Friday, April 13, 2007

Half-Marathons and Such

Being deployed in Oklahoma City, I've heard a lot of advertisements for the 7th Annual Oklahoma City Memorial Marathon. I've decided to run it, contrary to my good sense and my body.

Training has been interesting. It turns out that my girlfriend's hopes for me working out were not in vain after all. ALMOST every day, I have worked out (cardio) at my hotel's fitness room. That in itself is surprising, considering that the only equipment in the fitness room are two treadmills, an eliptical, and a stationary bike. I dread the thought of coming home from work, only to get worn out by running 3 or 4 miles at a marathon-pace...but once I'm actually running, it ain't that bad.

One of my pet peeves when working out is having to carry around my wallet so I have some kind of identification if anything bad happens. Thankfully, I came across RoadID, which sells engraved ID tags that you can wear on your ankle, wrist, or shoe (as well as other safety features). Now I can leave my wallet behind, and go out running, knowing that first responders have my emergency information to be guided by. Check out the link if you're interested.

With two weeks to go until the 13.1 mile race, I'm feeling fairly confident in my abilities to finish the race. The only thing holding me back is procrastination and my inability to manage portion control.

Wednesday, April 4, 2007

A No-Go for Clovis

I finally found out when my deployment in Oklahoma City will be over...I think.

The Federal Coordinating Officer (FCO) got word that it will be May 11th. My girlfriend is not too happy. She is missing me sorely, and she realized that almost a whole semester has gone by since I last came to see her at her college. May 11th is long past my expectations. Things have slowed down (in the Planning section) to the point that we are finding things to do. I expected to be out of here in mid-April. Other news came in as well...the Clovis tornado damage estimates have exceeded the threshold, and it has been declared a federal disaster.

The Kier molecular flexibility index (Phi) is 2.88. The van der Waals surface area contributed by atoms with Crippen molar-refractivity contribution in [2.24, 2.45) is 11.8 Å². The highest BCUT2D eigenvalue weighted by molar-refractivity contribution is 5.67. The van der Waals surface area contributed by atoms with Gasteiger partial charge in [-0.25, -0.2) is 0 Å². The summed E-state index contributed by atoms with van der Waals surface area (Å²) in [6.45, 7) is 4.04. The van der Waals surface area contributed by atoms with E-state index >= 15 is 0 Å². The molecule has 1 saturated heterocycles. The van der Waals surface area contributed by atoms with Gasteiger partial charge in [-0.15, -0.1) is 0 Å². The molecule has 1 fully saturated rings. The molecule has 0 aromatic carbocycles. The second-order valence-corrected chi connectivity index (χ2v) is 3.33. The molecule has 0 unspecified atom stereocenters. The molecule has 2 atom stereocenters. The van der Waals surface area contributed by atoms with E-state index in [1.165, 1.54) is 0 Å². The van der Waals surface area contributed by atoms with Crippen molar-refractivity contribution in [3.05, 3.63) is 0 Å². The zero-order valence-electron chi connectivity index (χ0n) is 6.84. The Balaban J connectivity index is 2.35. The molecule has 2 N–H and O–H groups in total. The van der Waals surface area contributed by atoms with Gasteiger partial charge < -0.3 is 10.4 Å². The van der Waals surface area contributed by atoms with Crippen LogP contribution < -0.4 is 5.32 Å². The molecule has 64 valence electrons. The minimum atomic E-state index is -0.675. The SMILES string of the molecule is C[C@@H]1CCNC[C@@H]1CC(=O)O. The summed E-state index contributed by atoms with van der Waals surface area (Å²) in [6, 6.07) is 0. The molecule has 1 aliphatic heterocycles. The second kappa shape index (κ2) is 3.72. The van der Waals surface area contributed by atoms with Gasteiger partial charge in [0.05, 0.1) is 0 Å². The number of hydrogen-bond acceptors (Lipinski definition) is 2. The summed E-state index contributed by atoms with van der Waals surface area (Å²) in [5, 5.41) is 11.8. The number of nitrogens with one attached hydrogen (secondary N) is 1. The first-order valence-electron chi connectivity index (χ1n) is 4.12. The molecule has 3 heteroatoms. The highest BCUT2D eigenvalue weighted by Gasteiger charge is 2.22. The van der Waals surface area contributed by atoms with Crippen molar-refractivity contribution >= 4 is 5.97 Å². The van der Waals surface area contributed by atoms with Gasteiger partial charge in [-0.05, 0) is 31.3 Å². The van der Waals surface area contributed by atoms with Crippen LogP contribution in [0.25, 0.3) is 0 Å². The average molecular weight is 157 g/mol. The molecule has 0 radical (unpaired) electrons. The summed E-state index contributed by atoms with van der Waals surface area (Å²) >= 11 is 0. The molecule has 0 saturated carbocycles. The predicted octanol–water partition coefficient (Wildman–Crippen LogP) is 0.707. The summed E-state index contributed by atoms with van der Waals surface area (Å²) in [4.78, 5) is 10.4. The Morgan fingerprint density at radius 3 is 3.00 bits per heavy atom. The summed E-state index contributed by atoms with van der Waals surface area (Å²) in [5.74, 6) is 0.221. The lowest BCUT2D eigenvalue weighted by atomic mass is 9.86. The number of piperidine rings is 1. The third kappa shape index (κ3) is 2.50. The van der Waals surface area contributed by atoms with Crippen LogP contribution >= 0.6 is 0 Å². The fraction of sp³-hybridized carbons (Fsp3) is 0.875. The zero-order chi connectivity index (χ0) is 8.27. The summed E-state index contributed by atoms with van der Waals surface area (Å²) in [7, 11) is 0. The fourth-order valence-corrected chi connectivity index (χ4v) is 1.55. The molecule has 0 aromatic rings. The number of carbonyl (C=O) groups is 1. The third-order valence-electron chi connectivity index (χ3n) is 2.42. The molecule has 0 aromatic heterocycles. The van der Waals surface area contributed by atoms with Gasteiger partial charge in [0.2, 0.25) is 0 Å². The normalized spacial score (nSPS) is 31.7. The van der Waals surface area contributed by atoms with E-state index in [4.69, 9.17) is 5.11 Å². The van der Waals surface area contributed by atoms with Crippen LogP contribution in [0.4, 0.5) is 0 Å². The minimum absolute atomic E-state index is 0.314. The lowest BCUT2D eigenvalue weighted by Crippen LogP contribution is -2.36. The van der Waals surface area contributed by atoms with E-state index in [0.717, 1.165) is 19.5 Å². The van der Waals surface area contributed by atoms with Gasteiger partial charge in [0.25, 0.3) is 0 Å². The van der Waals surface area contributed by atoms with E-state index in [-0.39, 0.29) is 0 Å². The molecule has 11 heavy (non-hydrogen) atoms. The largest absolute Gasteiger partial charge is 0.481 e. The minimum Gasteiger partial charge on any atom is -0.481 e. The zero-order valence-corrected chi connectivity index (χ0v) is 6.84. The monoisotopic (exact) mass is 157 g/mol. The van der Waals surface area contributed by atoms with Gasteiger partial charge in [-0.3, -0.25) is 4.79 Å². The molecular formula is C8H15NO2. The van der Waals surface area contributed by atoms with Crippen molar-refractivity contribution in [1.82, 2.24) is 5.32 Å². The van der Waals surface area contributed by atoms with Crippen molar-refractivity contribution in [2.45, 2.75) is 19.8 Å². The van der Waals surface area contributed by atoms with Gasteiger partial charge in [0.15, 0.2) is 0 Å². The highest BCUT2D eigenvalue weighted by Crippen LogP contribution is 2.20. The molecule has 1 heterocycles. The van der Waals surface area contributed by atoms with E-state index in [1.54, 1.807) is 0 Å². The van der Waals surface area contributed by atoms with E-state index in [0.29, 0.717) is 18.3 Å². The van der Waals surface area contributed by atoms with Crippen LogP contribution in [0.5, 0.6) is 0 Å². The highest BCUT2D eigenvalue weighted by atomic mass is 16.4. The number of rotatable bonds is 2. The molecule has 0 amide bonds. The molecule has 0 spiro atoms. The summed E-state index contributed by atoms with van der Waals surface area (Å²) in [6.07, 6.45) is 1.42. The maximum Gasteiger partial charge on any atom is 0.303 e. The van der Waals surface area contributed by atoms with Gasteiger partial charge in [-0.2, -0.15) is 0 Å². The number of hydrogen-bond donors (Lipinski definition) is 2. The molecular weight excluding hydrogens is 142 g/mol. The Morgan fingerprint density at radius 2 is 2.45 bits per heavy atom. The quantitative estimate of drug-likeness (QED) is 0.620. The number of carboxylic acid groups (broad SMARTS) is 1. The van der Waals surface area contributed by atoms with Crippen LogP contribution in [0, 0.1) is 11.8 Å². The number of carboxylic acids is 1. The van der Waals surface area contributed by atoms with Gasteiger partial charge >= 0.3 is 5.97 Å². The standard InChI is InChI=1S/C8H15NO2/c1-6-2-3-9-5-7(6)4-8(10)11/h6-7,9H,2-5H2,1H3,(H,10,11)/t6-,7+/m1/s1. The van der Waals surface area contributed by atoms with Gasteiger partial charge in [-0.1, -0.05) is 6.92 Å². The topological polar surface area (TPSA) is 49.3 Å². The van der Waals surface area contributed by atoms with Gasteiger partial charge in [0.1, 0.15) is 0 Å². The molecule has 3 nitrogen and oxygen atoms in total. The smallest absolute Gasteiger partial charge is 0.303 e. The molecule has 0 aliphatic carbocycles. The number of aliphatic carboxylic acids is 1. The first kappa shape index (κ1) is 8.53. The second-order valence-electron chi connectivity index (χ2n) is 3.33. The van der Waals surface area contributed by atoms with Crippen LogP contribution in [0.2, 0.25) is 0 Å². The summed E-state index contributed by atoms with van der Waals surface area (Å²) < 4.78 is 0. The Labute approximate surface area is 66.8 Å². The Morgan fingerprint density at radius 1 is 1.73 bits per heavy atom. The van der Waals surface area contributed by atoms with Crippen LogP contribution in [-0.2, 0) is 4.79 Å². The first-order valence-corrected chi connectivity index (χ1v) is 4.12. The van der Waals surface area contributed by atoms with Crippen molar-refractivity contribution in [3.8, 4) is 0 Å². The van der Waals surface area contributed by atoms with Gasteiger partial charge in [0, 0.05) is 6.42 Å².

However, it is very small, consisting of only two counties so I will not be needed at that location.

Saturday, March 31, 2007

Tornado Alley

Thursday and Friday were busy days for Texas, Oklahoma, Kansas, and Nebraska; severe weather moved along a stationary front, bringing tornadoes, flooding, and hail.

Being the unofficial weatherman at the disaster field office in an eastern suburb of Oklahoma City, my eyes were glued to radar screens, television stations, and my ears perked anytime a NOAA weather radio sounded. Much to our surprise, a tornado touched down in northwest Oklahoma City on Thursday. Being in tornado alley, you come to expect the worst, and you come prepared.

To make matters worse on Friday, my girlfriend was traveling home from school in west central Texas. Severe weather pounded the region, and multiple tornado warnings were issued for counties that she was in and counties that she was traveling through. Thank God, she made it back to San Antonio safely.

The disaster field office is still awaiting damage estimates in Clovis, New Mexico for a tornado they had earlier in the month. Maybe I'll be deployed there...or maybe I'll remain in Oklahoma for another month. Only time and damage estimates will tell.

Tuesday, February 13, 2007

The Science of Getting Out Alive